At least one person has been killed and an estimated 100 injured on Tuesday at the ongoing 200,000-person strong protests in Tahrir Square in Cairo, Al-Jazeera said. On Wednesday, the sixth day of protests, Egyptian police fired tear gas at the demonstrators, and there is still no sign that Egyptian President Mohammed Morsi is considering retracting the constitutional decree that grants him wide-ranging new powers.
The deceased man, a 60-year-old named Fatehy Gharib, died of tear gas exposure at the Helal Hospital in downtown Cairo, Al-Masry Al-Youm said.
On Tuesday night, protesters also attacked the Muslim Bortherhood's office in Alexandria, Al-Masry Al-Youm reported, hurling stones and Molotov cocktails at the building.
A final draft of the Egyptian constitution is being readied and will be put to a vote on Thursday, three members of the assembly drafting the document told Al-Arabiya on Wednesday.
Morsi has claimed his new status as Pharaoh will only last until the new constitution is ratified and the new parliament is elected, Al-Arabiya said.
Those powers, among others, place him beyond judicial oversight, a decree the Egyptian courts did not appreciate, and allow him to "issue any decision or law that is final and not subject to appeal," Al-Jazeera said.
The Supreme Constitutional Court accused Morsi of "an unjustified attack on [the Court's] independence," Maher al-Beheiry, the head of the court, told reporters.
Human Rights Watch detailed several of the new powers they found troubling, including an article that forbids any "challenge or oversight of President Morsi," and one that stipulates the president may take "all necessary measures" to "protect the revolution." In sum, the new articles allow any laws and measures Morsi wants to pass into law without judicial approval.
“Egypt is in serious need of judicial reform, but decreeing that the president rule by fiat is no way to achieve it,” Sarah Leah Whitson, Middle East and North Africa director at Human Rights Watch, said in a statement.
“Egypt’s president now has more power than last year’s military rulers who used their position to violate human rights. And President Morsi has exempted himself from any independent judicial review.”
On Monday, Morsi met with Egypt's head judges to discuss the amendment, but the meetings were not successful in persuading Morsi to abandon the new powers. Judge Abdel Rahman Bahlul told Al-Masry Al-Youm and the MENA news agency that "the meeting failed. We cannot say this is the end of the crises between the judiciary and the presidency."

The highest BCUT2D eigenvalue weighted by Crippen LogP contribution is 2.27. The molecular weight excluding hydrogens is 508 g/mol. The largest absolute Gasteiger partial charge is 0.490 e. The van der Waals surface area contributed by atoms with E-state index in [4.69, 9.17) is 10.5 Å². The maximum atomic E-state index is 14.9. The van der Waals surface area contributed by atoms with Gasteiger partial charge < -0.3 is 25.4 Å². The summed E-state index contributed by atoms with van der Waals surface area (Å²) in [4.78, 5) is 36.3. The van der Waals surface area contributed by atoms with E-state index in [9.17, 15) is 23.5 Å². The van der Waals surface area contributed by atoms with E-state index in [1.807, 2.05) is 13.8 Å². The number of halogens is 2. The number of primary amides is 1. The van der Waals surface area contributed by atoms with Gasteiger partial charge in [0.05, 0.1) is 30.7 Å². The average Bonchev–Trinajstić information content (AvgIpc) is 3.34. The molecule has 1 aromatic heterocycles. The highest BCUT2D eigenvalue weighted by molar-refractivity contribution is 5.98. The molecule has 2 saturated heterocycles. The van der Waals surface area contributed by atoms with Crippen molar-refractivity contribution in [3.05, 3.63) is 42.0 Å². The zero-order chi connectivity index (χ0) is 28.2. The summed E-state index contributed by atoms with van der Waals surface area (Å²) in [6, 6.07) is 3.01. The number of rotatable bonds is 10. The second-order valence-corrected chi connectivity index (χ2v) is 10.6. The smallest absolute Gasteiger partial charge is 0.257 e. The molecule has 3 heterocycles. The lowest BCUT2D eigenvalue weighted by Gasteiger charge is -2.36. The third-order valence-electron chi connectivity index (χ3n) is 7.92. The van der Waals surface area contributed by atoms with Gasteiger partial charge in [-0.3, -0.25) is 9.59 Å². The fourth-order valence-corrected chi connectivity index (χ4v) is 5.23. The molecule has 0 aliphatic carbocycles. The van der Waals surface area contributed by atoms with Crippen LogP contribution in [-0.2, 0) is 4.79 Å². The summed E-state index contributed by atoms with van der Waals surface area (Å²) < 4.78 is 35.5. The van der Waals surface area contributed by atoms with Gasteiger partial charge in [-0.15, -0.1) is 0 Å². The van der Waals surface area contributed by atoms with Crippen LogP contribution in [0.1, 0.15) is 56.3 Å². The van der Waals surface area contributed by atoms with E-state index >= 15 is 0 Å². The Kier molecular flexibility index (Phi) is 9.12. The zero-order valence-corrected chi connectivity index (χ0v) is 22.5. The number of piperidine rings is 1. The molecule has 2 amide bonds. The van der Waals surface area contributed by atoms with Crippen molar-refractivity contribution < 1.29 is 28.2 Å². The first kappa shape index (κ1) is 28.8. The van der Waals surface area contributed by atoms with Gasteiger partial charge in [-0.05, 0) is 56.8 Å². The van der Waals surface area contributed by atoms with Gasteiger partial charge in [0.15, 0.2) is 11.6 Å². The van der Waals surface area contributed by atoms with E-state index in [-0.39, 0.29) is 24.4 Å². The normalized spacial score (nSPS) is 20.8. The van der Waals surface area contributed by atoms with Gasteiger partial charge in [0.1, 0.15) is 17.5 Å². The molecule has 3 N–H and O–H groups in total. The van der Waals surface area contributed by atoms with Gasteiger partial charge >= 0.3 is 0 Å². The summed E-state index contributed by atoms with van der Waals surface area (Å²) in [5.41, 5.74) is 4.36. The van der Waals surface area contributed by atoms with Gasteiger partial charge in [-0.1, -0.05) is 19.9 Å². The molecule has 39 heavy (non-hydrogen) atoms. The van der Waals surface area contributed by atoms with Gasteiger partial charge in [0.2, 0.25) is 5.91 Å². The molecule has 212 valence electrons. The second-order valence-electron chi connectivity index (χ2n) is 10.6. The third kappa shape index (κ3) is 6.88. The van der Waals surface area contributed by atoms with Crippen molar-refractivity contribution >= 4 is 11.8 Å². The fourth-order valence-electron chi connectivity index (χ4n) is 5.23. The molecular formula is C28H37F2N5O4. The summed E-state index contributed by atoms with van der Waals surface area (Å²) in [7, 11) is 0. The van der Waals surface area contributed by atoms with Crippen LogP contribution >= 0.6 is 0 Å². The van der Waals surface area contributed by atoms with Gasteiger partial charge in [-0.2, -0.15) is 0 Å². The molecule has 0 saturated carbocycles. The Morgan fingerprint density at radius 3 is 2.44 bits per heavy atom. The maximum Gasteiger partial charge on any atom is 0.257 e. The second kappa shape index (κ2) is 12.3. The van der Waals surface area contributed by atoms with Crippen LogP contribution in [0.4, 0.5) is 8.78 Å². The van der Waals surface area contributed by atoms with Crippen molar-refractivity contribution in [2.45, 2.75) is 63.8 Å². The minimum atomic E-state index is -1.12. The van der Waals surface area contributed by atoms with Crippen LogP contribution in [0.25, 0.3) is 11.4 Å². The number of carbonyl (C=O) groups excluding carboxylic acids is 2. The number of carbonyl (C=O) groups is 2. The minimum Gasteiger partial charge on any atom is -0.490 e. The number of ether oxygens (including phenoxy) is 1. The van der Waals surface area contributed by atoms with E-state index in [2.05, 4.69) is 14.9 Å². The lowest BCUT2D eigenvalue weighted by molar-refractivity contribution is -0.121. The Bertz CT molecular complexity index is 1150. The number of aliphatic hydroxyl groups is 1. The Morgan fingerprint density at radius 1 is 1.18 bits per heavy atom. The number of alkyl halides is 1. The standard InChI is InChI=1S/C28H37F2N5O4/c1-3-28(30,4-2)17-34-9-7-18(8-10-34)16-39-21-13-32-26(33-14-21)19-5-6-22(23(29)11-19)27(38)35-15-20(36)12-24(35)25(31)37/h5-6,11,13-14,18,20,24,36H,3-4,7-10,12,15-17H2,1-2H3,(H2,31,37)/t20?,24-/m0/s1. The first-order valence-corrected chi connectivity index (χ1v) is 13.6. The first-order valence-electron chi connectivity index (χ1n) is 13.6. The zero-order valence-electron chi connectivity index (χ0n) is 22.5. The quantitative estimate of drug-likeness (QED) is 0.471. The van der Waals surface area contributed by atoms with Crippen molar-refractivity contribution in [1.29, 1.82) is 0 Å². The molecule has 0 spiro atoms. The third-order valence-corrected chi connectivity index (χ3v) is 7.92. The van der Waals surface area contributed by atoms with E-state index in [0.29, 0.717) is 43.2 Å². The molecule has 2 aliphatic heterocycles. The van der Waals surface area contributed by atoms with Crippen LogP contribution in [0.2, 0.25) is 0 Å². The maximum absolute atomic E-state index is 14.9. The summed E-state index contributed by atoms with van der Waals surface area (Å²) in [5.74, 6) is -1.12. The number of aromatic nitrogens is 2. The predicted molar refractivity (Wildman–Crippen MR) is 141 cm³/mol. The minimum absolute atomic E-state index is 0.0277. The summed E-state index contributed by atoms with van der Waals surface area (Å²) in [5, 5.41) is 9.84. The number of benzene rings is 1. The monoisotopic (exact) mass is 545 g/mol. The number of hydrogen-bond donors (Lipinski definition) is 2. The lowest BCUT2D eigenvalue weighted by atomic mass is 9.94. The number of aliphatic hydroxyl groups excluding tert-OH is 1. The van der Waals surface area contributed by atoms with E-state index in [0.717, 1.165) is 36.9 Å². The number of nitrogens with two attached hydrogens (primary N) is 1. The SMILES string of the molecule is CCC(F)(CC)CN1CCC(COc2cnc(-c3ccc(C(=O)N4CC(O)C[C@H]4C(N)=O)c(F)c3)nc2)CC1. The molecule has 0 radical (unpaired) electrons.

An official statement from the president, released Monday, confirmed that "the immunity granted to the president’s declarations, laws and decisions is restricted to matters of sovereignty and is temporarily effective until a constitution is passed and parliament elections are held,” Al-Monitor said.
This is not the first go-around between the Egyptian courts and the presidency. Bessema Momani, a nonresident fellow at the Brookings Institute, argued that it may be the courts who are corrupt and Morsi should be given a chance.
"The Morsi government was democratically elected," she wrote and pointed out that, after the elections were held, the judiciary, which is stacked with Mubarak-era judges, suspended the legislature under the pretense that it had no right to sit without a constitution in place.
"The judiciary does not trust the Morsi government -- or the Islamists, for that matter," Momani wrote. "Morsi is not right to usurp the judiciary, and his opponents do not have the right to usurp the general will by suspending the constituent assembly."
Morsi's supporters claim the decree works in Egypt's interest, Al-Masry Al-Youm said, by allowing anyone who beat or killed protestors during the Arab Spring to be retried, and also provides for new pensions to be allocated for the families of those killed.
On Wednesday, the Muslim Brotherhood and allied Salafist parties also announced they would be holding counter-protests in support of Morsi on Saturday, Al-Arabiya and Al-Jazeera reported, but there were no details as to where the protests would be held.
It seems at this time, however, that most Egyptians, or at least the loudest ones, disagreed with Momani and the Muslim Brotherhood. Egyptian novelist Alaa Al-Aswany told Al-Monitor that "there are no temporary dictators."
"Morsi has gone against the will of the people," Al-Aswany said. "He has turned into a dictator. All dictators have claimed to be obliged to take temporary extraordinary measures and then seized power forever."
Maya covers the U.N., Europe, and the Middle East for IBTimes. She joined the company in July 2012 after having previously worked with DNAinfo.com and Gawker.